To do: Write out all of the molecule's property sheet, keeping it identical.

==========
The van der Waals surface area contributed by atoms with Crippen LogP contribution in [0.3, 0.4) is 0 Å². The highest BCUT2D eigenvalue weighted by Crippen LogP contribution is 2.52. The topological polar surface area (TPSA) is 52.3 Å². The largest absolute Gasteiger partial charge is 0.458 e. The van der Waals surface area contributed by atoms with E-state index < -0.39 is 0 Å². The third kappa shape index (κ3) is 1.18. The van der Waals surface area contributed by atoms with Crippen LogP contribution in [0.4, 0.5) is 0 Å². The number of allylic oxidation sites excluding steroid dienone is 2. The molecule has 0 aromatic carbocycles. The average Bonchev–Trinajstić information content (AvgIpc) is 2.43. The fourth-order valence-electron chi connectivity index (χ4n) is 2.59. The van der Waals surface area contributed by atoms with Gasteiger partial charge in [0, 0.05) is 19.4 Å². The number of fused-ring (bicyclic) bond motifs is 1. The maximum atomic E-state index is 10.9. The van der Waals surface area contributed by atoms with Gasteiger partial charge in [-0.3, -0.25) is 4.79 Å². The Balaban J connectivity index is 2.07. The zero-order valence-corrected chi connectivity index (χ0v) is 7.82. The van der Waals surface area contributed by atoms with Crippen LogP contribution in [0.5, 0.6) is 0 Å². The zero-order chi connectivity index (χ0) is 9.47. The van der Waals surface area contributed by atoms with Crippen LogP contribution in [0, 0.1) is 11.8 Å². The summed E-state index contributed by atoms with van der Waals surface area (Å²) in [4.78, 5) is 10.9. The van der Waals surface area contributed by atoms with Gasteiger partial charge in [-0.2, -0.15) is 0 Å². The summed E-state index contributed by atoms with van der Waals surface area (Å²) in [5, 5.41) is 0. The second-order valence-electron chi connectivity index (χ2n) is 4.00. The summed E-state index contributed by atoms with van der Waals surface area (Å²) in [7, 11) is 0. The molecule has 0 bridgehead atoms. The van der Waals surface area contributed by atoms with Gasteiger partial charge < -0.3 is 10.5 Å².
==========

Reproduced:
The van der Waals surface area contributed by atoms with Crippen LogP contribution in [0.3, 0.4) is 0 Å². The highest BCUT2D eigenvalue weighted by Crippen LogP contribution is 2.52. The topological polar surface area (TPSA) is 52.3 Å². The largest absolute Gasteiger partial charge is 0.458 e. The van der Waals surface area contributed by atoms with E-state index < -0.39 is 0 Å². The third kappa shape index (κ3) is 1.18. The van der Waals surface area contributed by atoms with Crippen LogP contribution in [0.4, 0.5) is 0 Å². The number of allylic oxidation sites excluding steroid dienone is 2. The molecule has 0 aromatic carbocycles. The average Bonchev–Trinajstić information content (AvgIpc) is 2.43. The fourth-order valence-electron chi connectivity index (χ4n) is 2.59. The van der Waals surface area contributed by atoms with Gasteiger partial charge in [0, 0.05) is 19.4 Å². The number of fused-ring (bicyclic) bond motifs is 1. The maximum atomic E-state index is 10.9. The van der Waals surface area contributed by atoms with Gasteiger partial charge in [-0.3, -0.25) is 4.79 Å². The Balaban J connectivity index is 2.07. The zero-order valence-corrected chi connectivity index (χ0v) is 7.82. The van der Waals surface area contributed by atoms with Crippen LogP contribution in [0.5, 0.6) is 0 Å². The zero-order chi connectivity index (χ0) is 9.47. The van der Waals surface area contributed by atoms with Crippen LogP contribution in [0, 0.1) is 11.8 Å². The summed E-state index contributed by atoms with van der Waals surface area (Å²) in [4.78, 5) is 10.9. The van der Waals surface area contributed by atoms with Gasteiger partial charge in [-0.2, -0.15) is 0 Å². The summed E-state index contributed by atoms with van der Waals surface area (Å²) in [5, 5.41) is 0. The second-order valence-electron chi connectivity index (χ2n) is 4.00. The summed E-state index contributed by atoms with van der Waals surface area (Å²) in [7, 11) is 0. The molecule has 0 bridgehead atoms. The van der Waals surface area contributed by atoms with Gasteiger partial charge < -0.3 is 10.5 Å².